The Association of Professional Political Consultants (APPC) is
looking at amending its code of conduct to allow for sponsorship of
political events by lobbyists’ clients, amid newspaper reports this week
that Labour is raising money through its close relationships with
As it stands, the code bans members from causing a client to give any
financial incentive to a representative or employee of Parliament or any
public servant or person acting on their behalf, apart from
entertainment and token business mementos.
APPC secretary, Charles Miller admitted: ’We’ve all broken that rule. If
approached by Government, lobbyists should be able to ask their clients
whether they are interested, but they can’t push anybody - a lobbyist’s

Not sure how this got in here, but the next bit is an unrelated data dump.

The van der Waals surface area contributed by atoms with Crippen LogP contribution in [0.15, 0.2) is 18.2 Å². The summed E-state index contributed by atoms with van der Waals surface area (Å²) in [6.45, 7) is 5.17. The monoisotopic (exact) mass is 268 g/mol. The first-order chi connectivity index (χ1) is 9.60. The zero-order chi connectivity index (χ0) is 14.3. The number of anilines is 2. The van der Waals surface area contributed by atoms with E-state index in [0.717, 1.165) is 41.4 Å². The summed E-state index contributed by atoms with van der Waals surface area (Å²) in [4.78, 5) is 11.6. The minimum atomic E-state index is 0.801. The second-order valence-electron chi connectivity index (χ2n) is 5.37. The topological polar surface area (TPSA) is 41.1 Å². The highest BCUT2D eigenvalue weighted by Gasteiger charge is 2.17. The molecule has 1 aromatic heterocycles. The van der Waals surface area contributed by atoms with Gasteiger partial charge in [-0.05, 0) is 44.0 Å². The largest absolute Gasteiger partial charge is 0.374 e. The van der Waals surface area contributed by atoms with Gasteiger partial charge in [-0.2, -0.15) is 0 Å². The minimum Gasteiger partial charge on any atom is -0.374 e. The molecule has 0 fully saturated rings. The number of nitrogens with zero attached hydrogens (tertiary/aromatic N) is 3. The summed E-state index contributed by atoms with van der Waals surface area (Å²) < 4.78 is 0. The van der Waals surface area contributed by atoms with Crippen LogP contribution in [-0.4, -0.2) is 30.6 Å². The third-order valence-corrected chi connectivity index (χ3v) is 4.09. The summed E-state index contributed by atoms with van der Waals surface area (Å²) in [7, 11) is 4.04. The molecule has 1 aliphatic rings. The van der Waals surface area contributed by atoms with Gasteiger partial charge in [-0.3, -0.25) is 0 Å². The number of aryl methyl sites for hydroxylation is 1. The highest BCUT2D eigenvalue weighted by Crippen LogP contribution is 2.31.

first duty is to the client.’
He added: ’Labour is increasingly wooing business directly through the
party’s business unit and not through lobbyists anyway’.
Reports in the Independent newspaper earlier this week questioned links
between Labour-connected lobbyists and the Government, which is believed
to have encouraged business sponsorship of events such as the recent
Welfare to Work roadshows.
It is widely acknowledged in the lobbying industry that, since the
general election, when several public affairs consultants left to go
into Government, well-connected Labour lobbyists and new recruits have
been hard to find.